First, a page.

Four Types of Expense Fraud

Lauren Simpson Jul 30, 2021 1:20:51 PM
Expense report with magnifying glass over it.

What is expense fraud?

Expense fraud refers to the manipulation of expense claims – with employees overstating in some way, shape or form what they are claiming back. This allows employees to be reimbursed for money they never spent. It can be difficult to determine and a lot of the time fraudsters can simply mask it as ‘human error’.

 

Expense fraud has been labelled by the Association of Certified Fraud Examiners (ACFE) as 14% of all internal business fraud cases. However, what may be surprising is that this number jumps up to 20% in businesses with fewer than 100 staff, and even more shocking? It increases to 23% of cases in nonprofits. 

 

The underlying link between the two business sectors high proportions could be the lower implementation of anti-fraud systems. ACFE explained that this may be because these organisation types have less money to spend on management controls, aren’t as aware of organisational fraud, or simply have more trust for their employees. 

 

No matter the reason, or the size of the business – fraud can always find a way to sneak in. So, what are the main methods fraudsters use?

 

Four types of expense fraud

In a different ACFE report, the organisation identified four main types of expense fraud. These are as follows. 

 

Mischaracterised expenses.

Mischaracterised expenses are one of the most common types of expense fraud and refer to personal expenses that have been submitted as occupational expenses. This may look like an employee going on a work trip and claiming personal expenses that are not directly related to the work but are framed as so.

These may well be submitted without any ill intent from the employee – however, it is also one of the easiest ways to commit fraud. Problems can also arise when these expenses are continuously approved and the cost to the company accumulates. 

 

Overstated Expenses.

This type of occupational fraud is simply the inflation or exaggeration of valid business expenses. An employee may seek additional reimbursement by claiming for more than the actual expense was.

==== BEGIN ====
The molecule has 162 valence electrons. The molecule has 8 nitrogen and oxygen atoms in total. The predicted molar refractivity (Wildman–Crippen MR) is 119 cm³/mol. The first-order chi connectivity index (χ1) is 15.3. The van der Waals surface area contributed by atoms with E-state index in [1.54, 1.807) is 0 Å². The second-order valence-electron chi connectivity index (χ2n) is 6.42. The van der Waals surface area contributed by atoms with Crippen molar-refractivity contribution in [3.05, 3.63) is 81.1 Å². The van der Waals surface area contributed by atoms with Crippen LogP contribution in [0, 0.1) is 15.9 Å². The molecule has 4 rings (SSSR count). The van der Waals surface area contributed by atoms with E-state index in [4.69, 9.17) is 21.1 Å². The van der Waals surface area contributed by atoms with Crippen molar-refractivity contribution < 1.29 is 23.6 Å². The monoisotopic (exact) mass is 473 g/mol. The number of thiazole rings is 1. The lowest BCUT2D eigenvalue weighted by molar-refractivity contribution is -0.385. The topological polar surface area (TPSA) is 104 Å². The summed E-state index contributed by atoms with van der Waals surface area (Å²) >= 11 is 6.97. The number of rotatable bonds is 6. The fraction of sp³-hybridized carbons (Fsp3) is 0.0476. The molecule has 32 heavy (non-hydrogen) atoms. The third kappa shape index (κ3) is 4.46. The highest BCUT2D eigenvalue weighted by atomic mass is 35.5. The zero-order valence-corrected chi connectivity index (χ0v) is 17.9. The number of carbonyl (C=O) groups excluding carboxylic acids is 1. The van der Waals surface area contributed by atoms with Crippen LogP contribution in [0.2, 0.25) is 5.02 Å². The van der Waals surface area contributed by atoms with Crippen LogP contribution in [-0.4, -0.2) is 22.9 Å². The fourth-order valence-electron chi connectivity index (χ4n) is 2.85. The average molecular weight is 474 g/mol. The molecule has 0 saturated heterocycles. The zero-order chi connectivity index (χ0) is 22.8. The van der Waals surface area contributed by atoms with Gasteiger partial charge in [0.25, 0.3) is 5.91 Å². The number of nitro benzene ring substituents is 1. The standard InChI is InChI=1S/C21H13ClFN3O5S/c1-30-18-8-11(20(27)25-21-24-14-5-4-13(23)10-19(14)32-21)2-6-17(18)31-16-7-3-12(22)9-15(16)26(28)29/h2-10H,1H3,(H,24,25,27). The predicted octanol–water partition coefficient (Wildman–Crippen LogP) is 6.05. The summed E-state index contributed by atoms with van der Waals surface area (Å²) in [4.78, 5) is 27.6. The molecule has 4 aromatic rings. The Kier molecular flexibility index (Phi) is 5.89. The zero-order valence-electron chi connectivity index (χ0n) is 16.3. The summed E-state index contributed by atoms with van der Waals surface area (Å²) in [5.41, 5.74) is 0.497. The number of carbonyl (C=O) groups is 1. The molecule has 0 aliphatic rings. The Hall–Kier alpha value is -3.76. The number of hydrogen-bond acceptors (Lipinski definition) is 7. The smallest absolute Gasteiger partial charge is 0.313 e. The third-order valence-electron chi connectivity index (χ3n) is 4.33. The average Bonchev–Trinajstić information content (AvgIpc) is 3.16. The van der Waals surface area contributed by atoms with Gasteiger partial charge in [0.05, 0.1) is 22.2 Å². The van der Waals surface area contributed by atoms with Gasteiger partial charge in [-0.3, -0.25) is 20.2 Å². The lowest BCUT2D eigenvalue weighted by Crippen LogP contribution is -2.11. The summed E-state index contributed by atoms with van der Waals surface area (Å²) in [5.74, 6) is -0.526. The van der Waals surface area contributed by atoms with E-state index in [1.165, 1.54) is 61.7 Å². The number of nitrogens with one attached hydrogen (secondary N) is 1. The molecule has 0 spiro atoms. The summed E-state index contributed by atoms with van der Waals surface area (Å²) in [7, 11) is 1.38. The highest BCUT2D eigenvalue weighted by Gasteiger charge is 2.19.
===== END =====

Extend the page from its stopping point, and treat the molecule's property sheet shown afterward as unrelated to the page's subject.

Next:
This could look like an employee claiming for more petrol than they used while travelling for work, or claiming they stayed in a more expensive hotel room than they did on a business trip. The expense is real – however, the cost has been inflated. 

 

Multiple Reimbursements.

Similarly to overstated expenses, multiple reimbursements stem from legitimate businesses expenses. The difference here is that an employee takes the correct expense data, and submits it to claim for reimbursement multiple times.

If businesses are still manually processing expense claims, this type of expense fraud can go easily unnoticed.

 

Fictitious expenses.

Sometimes an employee may go one step beyond manipulating legitimate receipts, like the methods above, and instead create an entirely fake expense. These false expenses can be constructed in a variety of ways, including:

  • Generating receipts or invoices online: Software for creating receipts online is now easily accessible and provides extremely real looking counterfeit receipts.
  • No receipts: Some companies may have loose policies around expensing that don’t require receipts, just proof of purchase. In these cases, fictitious expenses may be done by simply providing false credit transactions or cheques.  

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